Mike Helton (NASCAR president) 2
“This sport is unique in the most profound sense. Nowhere but in motor sports must everyone, owners, drivers, fans and media deal with the specter of serious injury and death.”
Bob Ley (ESPN) 3 "
"Pastor Mike Keogh heads up SHEC Motorsports featuring the SHEC car, #82, and the Man of Galilee. Come check them out at Raceway Park in Kalispell, MT."
"NASHVILLE, TENNESSEE (ANS) -- On Saturday, October 11th, Manny Ohonme will begin walking barefoot on a two week course from Charlotte, North Carolina to Atlanta, Georgia, to bring awareness to the more than 300 million children around the world who have never owned a pair of shoes.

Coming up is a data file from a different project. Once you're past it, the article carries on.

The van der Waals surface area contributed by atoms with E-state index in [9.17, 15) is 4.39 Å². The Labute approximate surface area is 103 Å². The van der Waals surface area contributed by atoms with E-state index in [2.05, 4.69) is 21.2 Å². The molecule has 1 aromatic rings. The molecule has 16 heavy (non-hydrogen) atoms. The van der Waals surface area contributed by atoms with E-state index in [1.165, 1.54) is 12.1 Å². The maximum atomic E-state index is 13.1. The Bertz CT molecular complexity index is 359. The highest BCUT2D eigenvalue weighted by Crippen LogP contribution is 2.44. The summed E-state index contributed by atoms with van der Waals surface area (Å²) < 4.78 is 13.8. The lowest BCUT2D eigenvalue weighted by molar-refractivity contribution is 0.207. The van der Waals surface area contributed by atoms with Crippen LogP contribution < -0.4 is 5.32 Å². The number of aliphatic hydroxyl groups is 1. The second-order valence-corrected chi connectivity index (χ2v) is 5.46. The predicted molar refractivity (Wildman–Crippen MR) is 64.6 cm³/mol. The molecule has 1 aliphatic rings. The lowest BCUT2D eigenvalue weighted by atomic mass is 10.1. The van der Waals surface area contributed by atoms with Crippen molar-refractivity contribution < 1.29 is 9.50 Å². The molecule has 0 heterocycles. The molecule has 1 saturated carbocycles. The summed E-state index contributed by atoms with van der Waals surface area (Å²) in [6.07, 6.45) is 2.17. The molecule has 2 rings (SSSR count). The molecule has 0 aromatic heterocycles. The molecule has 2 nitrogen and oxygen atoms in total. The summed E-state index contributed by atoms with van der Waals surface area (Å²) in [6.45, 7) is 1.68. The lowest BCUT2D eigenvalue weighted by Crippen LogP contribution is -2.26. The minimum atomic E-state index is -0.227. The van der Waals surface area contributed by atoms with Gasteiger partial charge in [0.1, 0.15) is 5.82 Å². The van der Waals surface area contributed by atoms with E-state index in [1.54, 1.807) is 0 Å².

As the founder of international humanitarian organization, Samaritan’s Feet, Ohonme walked barefoot as a poor child in Nigeria -- growing up with a dream of providing shoes for children.
Samaritan's Feet World Walk logo.
With close to a million shoes already distributed through his organization in more than 32 nations, his goal of 10 million ‘soles’ worldwide on this month’s “World Walk” is steps closer -- thanks to the sports world.
On Friday, October 10th popular NASCAR driver Kelly Bires, of the JTG Daugherty Racing Team will be making tracks for Samaritan’s Feet around the course of Charlotte’s Lowe’s Motor Speedway -- driving the newly unveiled Samaritan’s Feet logo car in the Dollar General 300 Race, part of the NASCAR Nationwide Series.
“Everyone at JTG/Daugherty Racing is excited to assist with this Samaritan’s Feet publicity and fund raising effort,” said Tad Geschickter, co-owner of JTG Daugherty Racing Team.